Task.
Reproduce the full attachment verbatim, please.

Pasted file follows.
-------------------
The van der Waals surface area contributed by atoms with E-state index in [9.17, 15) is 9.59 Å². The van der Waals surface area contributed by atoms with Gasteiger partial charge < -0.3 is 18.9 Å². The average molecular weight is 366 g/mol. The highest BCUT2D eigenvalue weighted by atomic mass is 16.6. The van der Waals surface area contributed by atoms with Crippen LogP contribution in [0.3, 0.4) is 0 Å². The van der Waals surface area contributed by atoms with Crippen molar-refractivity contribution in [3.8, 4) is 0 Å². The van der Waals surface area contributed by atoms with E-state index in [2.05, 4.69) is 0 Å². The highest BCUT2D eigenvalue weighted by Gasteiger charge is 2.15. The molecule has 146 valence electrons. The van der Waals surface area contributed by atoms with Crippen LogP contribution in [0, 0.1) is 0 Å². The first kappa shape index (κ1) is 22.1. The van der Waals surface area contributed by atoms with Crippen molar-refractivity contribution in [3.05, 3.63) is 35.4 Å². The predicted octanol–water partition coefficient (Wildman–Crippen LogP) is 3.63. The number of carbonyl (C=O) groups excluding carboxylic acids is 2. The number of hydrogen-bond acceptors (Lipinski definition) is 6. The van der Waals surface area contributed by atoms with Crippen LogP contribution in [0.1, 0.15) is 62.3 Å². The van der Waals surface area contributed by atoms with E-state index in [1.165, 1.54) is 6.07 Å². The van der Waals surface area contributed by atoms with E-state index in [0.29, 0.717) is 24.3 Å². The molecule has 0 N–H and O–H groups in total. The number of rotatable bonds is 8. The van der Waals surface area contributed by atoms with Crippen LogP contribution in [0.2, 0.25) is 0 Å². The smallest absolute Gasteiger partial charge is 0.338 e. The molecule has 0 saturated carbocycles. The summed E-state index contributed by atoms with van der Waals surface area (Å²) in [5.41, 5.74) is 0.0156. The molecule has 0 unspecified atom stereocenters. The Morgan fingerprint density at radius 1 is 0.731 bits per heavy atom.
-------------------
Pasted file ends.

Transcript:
The van der Waals surface area contributed by atoms with E-state index in [9.17, 15) is 9.59 Å². The van der Waals surface area contributed by atoms with Gasteiger partial charge < -0.3 is 18.9 Å². The average molecular weight is 366 g/mol. The highest BCUT2D eigenvalue weighted by atomic mass is 16.6. The van der Waals surface area contributed by atoms with Crippen LogP contribution in [0.3, 0.4) is 0 Å². The van der Waals surface area contributed by atoms with Crippen molar-refractivity contribution in [3.8, 4) is 0 Å². The van der Waals surface area contributed by atoms with E-state index in [2.05, 4.69) is 0 Å². The highest BCUT2D eigenvalue weighted by Gasteiger charge is 2.15. The molecule has 146 valence electrons. The van der Waals surface area contributed by atoms with Crippen LogP contribution in [0, 0.1) is 0 Å². The first kappa shape index (κ1) is 22.1. The van der Waals surface area contributed by atoms with Crippen molar-refractivity contribution in [3.05, 3.63) is 35.4 Å². The predicted octanol–water partition coefficient (Wildman–Crippen LogP) is 3.63. The number of carbonyl (C=O) groups excluding carboxylic acids is 2. The number of hydrogen-bond acceptors (Lipinski definition) is 6. The van der Waals surface area contributed by atoms with Crippen LogP contribution in [0.1, 0.15) is 62.3 Å². The van der Waals surface area contributed by atoms with E-state index in [1.165, 1.54) is 6.07 Å². The van der Waals surface area contributed by atoms with E-state index in [0.29, 0.717) is 24.3 Å². The molecule has 0 N–H and O–H groups in total. The number of rotatable bonds is 8. The van der Waals surface area contributed by atoms with Crippen LogP contribution in [0.2, 0.25) is 0 Å². The smallest absolute Gasteiger partial charge is 0.338 e. The molecule has 0 saturated carbocycles. The summed E-state index contributed by atoms with van der Waals surface area (Å²) in [5.41, 5.74) is 0.0156. The molecule has 0 unspecified atom stereocenters. The Morgan fingerprint density at radius 1 is 0.731 bits per heavy atom.